Toyota’s sales are going from bad to worse

A photo of a Toyota production line with The Morning Shift graphic along the bottom.

Photo: Toshifumi Kitamura / AFP (Getty Images)

Toyota is seeing its sales go from bad to worse As supply chain problems take hold, electric vehicle startup Lordstown Motors saw its first-ever profit, and Boeing workers at three US plants have agreed on a new contract. All this and more The morning shift for August 4, 2022.

1st gear: Toyota sales decline 42 percent

It’s a tough time to be a car manufacturer, as supply chain problemsthe lockdowns caused by the pandemic and the threat of a the recession lingers on us all. For Toyota, this triple assault has affected its sales. Hard.

After seeing a 30 percent drop in sales by volume in 2021, the automaker it has now experienced a 42% decline in profits for the first quarter of its last fiscal year. Clearly, things are not going well to substantially worse for the Japanese company. According to Reuters:

“Toyota Motor Corp’s profits plummeted 42% worse than expected in the first quarter as the Japanese automaker was squeezed between supply constraints and rising costs.

“Operating profit for the three months ended June 30 fell to 578.66 billion yen ($ 4.3 billion) from 997.4 billion yen in the same period a year ago, Toyota said Thursday, closing. a difficult period. It has repeatedly cut its monthly production targets due to the global shortage of chips and the COVID-19 curbs on plants in China. ”

The scale of its declining profits was “well beyond expectations”. Despite the introduction of new models to the market this quarter, such as the electric BZ4X, the increase in production costs and the shortage of components have had a big impact on the company’s sales.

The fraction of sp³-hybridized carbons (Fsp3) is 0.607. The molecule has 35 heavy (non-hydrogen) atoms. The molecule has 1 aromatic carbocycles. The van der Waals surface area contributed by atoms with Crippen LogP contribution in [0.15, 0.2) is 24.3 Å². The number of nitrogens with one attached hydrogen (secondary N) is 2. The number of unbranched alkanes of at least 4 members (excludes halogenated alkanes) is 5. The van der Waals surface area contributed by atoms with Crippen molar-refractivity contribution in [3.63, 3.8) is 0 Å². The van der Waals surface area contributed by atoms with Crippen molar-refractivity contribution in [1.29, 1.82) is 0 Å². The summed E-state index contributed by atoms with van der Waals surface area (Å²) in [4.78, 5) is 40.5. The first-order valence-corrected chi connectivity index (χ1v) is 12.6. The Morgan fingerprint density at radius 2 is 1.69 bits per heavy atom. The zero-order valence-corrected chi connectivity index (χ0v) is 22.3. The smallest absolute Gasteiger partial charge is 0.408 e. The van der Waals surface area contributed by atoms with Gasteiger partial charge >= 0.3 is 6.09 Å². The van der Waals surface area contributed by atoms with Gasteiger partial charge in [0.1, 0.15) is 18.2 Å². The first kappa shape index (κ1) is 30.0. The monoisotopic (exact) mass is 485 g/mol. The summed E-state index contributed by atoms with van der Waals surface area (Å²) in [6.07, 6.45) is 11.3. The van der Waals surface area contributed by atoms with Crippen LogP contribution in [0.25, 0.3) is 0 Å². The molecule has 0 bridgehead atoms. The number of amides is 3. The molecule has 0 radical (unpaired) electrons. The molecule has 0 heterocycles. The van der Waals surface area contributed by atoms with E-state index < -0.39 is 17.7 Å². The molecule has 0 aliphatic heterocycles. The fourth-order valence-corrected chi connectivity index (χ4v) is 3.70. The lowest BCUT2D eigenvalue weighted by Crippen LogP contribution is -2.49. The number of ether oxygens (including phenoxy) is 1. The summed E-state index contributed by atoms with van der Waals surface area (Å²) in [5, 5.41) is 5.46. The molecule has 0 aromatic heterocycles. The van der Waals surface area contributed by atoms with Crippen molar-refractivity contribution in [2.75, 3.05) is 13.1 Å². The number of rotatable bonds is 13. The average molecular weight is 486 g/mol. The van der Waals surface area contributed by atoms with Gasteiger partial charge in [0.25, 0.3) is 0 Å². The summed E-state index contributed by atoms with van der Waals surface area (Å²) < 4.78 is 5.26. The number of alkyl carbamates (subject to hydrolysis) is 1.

Toyota has stated that the increase in material prices cost him 315 billion yen ($ 2.36 billion).

But the car manufacturer he does not think that these misfortunes will last forever. A Toyota spokesperson told Reuters that production will resume in the second half of the year. The company it also adhered to its full-year operating profit forecast and reaffirmed its ambitions to produce 9.7 million vehicles this financial year.

2nd gear: Lordstown Motors reports his first profit

But as Toyota was seeing a dramatic drop in revenue, an unlikely electric vehicle creator had recorded its first ever profit. Troubled startup Lordstown Motors made a profit in the first quarter of this year after selling assets, including its Ohio assembly line, to Taiwanese contract manufacturer Foxconn. Reuters relationships:

“The electric vehicle company posted gains of more than $ 100 million in the April-June quarter from the sale of Ohio assets, driven by the need for funding due to industry-wide supply chain disruptions and increased of material costs.

“This helped it post a net profit of $ 63.7 million, compared to a loss of $ 108.2 million a year earlier.”

EV the manufacturer says its all-electric Endurance pickup truck will perhaps go into production later this year. But earlier this year, the automaker he warned he was burning cash at an alarming rate.

In 2021, Lordstown Motors had a reserve of $ 587 million, with which he was developing and building the fully electric truck. But by March of this year, that figure had dropped to just $ 203.6 million. The sale of its Ohio facility to Foxconn it was thought to offer a short-term boost to the company as it approached the final hurdles to put its truck on the road.

3rd gear: Subaru is Okay, actually

Lordstown Motors wasn’t the only automaker with something positive to share this morning. Japanese company Subaru saw its profits rise 24% in the last quarter as tThe company “recovers lost production, increases sales and collects favorable exchange rates”, according to Automotive News.

The The site reports Subaru’s operating income reached ¥ 37 billion ($ 271.3 million) in the first fiscal quarter ended June 30. Subaru said this the increase was the result of increased sales since “it has gradually overtaken production crimped by the Covid-19 pandemic and the global shortage of semiconductors”. From Automotive News: